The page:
They spoke at the third-annual Woodlawn Community Summit, discussing crime and ways to prevent it.
They were joined by Pastor Cory Brooks, who earlier this year camped on the roof of abandoned motel to raise money to have it torn down because it had become a haven for crime and drugs.
The summit was aimed at the Woodlawn neighborhood. But the topic applies to the entire city. Speakers focused on the importance of a multi-tiered approach, which starts, at the block level, creating an infrastructure in which the entire community is involved.
For Chicagoans in tough neighborhoods, an early rise in temperatures brought an early spike in violence. Community activists in the Auburn-Gresham neighborhood canvassed local businesses, putting up flyers calling for "peace in the hood."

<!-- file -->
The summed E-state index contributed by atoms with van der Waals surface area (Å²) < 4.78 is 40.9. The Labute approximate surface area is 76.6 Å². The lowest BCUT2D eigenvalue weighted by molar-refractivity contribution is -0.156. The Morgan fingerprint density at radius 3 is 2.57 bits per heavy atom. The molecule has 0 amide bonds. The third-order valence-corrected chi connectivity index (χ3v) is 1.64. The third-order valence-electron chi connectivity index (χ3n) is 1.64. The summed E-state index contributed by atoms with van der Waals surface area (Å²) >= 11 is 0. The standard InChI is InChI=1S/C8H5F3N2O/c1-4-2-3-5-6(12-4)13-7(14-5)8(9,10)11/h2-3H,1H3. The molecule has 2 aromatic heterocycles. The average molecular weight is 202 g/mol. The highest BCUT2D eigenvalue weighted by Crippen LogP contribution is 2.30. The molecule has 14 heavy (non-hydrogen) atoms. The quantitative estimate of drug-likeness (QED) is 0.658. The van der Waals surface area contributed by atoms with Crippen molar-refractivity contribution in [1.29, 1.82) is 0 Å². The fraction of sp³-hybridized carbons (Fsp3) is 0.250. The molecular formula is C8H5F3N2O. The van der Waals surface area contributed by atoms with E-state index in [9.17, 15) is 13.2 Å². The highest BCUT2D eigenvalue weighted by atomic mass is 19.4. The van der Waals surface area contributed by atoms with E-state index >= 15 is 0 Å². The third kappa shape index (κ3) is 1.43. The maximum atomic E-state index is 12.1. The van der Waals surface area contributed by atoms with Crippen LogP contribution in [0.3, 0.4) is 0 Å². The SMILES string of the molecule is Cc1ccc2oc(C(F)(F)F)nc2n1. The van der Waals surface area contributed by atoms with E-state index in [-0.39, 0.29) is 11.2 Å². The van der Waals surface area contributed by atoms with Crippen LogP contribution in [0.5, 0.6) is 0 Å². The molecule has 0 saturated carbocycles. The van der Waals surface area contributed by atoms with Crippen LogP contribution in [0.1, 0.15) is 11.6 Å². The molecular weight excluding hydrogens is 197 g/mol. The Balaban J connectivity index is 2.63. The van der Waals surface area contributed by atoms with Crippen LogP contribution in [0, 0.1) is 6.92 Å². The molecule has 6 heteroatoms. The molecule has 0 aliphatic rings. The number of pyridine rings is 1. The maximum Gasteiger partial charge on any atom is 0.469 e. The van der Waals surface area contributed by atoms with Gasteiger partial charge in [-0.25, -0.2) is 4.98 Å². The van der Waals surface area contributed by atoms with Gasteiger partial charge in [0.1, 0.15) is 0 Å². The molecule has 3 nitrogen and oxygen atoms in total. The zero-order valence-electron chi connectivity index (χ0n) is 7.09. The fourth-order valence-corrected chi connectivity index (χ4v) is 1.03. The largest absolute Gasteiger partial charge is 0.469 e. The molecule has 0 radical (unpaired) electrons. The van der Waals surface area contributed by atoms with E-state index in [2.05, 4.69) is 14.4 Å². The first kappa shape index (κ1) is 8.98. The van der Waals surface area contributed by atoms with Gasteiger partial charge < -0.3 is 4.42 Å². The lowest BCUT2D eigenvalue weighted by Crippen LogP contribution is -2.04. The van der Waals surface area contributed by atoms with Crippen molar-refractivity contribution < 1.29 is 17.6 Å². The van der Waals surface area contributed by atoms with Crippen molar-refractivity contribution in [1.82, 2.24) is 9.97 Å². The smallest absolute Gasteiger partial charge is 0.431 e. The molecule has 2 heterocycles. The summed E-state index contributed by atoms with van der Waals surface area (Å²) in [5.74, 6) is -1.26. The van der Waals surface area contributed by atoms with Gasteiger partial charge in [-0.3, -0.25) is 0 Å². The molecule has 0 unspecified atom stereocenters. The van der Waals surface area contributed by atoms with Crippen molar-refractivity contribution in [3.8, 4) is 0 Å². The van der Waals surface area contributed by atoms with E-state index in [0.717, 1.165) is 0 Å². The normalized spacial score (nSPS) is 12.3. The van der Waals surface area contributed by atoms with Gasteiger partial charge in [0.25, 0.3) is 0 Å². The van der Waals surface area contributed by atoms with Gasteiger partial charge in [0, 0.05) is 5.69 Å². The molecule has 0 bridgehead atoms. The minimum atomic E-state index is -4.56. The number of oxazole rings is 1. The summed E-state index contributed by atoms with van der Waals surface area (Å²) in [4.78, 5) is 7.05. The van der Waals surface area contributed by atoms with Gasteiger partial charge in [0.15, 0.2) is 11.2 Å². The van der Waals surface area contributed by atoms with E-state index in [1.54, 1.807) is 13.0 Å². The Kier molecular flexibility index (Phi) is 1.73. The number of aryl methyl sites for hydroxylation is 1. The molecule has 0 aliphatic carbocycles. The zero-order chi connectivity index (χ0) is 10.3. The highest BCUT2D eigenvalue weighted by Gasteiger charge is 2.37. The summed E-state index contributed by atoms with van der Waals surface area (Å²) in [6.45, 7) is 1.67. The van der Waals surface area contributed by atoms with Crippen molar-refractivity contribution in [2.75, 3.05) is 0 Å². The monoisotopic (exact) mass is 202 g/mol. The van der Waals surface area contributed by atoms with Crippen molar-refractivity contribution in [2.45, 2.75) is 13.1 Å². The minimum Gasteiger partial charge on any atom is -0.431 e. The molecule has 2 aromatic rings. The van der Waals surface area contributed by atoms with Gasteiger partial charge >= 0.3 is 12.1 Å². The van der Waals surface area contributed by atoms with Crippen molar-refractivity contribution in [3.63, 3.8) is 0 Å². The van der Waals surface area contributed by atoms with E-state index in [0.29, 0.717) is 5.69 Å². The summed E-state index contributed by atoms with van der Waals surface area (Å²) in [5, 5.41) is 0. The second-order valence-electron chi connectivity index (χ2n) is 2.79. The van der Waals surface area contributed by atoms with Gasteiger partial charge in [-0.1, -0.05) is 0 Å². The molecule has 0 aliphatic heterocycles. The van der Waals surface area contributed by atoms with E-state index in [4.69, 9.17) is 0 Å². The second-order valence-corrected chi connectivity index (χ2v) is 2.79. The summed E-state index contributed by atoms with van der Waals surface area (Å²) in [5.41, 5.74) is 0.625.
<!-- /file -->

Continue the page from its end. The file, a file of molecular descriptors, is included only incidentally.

"We can't cure this unless we bring other medicines to the table," McCarthy said.
McCarthy was joined by Brizard and others at the summit to discuss crime and ways to prevent it by bringing everybody -- churches, police and schools -- together.
"A child who is engaged in school is not going to look to a gang to find that kind of belonging, because it happens in the school structure," Brizard said.
The weekend of March 17 and 18 was particularly violent, with 10 people killed, including 6-year-old Aliyah Shell. This Thursday, in just a six-hour period, 13 people were shot, two killed and among the injured was the nephew of NBA star Dwayne Wade.
"This is going to sound callous but it doesn't matter who the victim is," McCarthy said. "It's unacceptable to have this level of violence. And nobody is more important than anybody else."